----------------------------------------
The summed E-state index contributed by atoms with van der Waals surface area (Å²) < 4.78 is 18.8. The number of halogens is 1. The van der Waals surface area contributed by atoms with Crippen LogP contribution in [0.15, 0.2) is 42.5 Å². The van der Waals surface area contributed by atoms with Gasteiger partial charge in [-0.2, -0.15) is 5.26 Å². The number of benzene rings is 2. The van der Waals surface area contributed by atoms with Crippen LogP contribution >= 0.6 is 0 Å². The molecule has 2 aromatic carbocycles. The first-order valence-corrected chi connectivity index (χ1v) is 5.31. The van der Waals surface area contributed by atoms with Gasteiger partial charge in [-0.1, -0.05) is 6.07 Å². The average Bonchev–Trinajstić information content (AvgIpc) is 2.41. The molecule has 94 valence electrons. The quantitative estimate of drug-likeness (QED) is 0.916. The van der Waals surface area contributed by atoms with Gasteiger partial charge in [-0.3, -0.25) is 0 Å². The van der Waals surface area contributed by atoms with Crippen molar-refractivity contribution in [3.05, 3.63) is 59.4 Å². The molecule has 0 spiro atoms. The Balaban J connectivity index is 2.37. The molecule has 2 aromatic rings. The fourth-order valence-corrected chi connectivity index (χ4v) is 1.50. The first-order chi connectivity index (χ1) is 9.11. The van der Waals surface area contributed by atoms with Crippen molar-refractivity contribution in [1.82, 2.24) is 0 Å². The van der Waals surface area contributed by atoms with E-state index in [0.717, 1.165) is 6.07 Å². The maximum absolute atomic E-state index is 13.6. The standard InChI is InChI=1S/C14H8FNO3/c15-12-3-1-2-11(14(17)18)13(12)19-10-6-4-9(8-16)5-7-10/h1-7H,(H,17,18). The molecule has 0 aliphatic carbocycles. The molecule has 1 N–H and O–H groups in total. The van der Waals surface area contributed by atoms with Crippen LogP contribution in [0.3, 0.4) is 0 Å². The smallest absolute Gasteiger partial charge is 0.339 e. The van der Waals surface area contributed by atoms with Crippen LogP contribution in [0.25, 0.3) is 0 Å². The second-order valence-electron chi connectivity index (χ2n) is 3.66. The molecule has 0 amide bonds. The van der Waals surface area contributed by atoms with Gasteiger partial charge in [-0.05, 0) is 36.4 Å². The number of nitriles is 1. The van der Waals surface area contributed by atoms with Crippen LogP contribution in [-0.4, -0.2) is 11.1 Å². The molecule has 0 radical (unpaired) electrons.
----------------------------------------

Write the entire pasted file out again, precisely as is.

The summed E-state index contributed by atoms with van der Waals surface area (Å²) < 4.78 is 18.8. The number of halogens is 1. The van der Waals surface area contributed by atoms with Crippen LogP contribution in [0.15, 0.2) is 42.5 Å². The van der Waals surface area contributed by atoms with Gasteiger partial charge in [-0.2, -0.15) is 5.26 Å². The number of benzene rings is 2. The van der Waals surface area contributed by atoms with Crippen LogP contribution >= 0.6 is 0 Å². The molecule has 2 aromatic carbocycles. The first-order valence-corrected chi connectivity index (χ1v) is 5.31. The van der Waals surface area contributed by atoms with Gasteiger partial charge in [-0.1, -0.05) is 6.07 Å². The average Bonchev–Trinajstić information content (AvgIpc) is 2.41. The molecule has 94 valence electrons. The quantitative estimate of drug-likeness (QED) is 0.916. The van der Waals surface area contributed by atoms with Gasteiger partial charge in [-0.3, -0.25) is 0 Å². The van der Waals surface area contributed by atoms with Crippen molar-refractivity contribution in [3.05, 3.63) is 59.4 Å². The molecule has 0 spiro atoms. The Balaban J connectivity index is 2.37. The molecule has 2 aromatic rings. The fourth-order valence-corrected chi connectivity index (χ4v) is 1.50. The first-order chi connectivity index (χ1) is 9.11. The van der Waals surface area contributed by atoms with Crippen molar-refractivity contribution in [1.82, 2.24) is 0 Å². The van der Waals surface area contributed by atoms with E-state index in [0.717, 1.165) is 6.07 Å². The maximum absolute atomic E-state index is 13.6. The standard InChI is InChI=1S/C14H8FNO3/c15-12-3-1-2-11(14(17)18)13(12)19-10-6-4-9(8-16)5-7-10/h1-7H,(H,17,18). The molecule has 0 aliphatic carbocycles. The molecule has 1 N–H and O–H groups in total. The van der Waals surface area contributed by atoms with Crippen LogP contribution in [0.3, 0.4) is 0 Å². The smallest absolute Gasteiger partial charge is 0.339 e. The van der Waals surface area contributed by atoms with Crippen LogP contribution in [0.25, 0.3) is 0 Å². The second-order valence-electron chi connectivity index (χ2n) is 3.66. The molecule has 0 amide bonds. The van der Waals surface area contributed by atoms with Gasteiger partial charge in [-0.05, 0) is 36.4 Å². The number of nitriles is 1. The van der Waals surface area contributed by atoms with Crippen LogP contribution in [-0.4, -0.2) is 11.1 Å². The molecule has 0 radical (unpaired) electrons.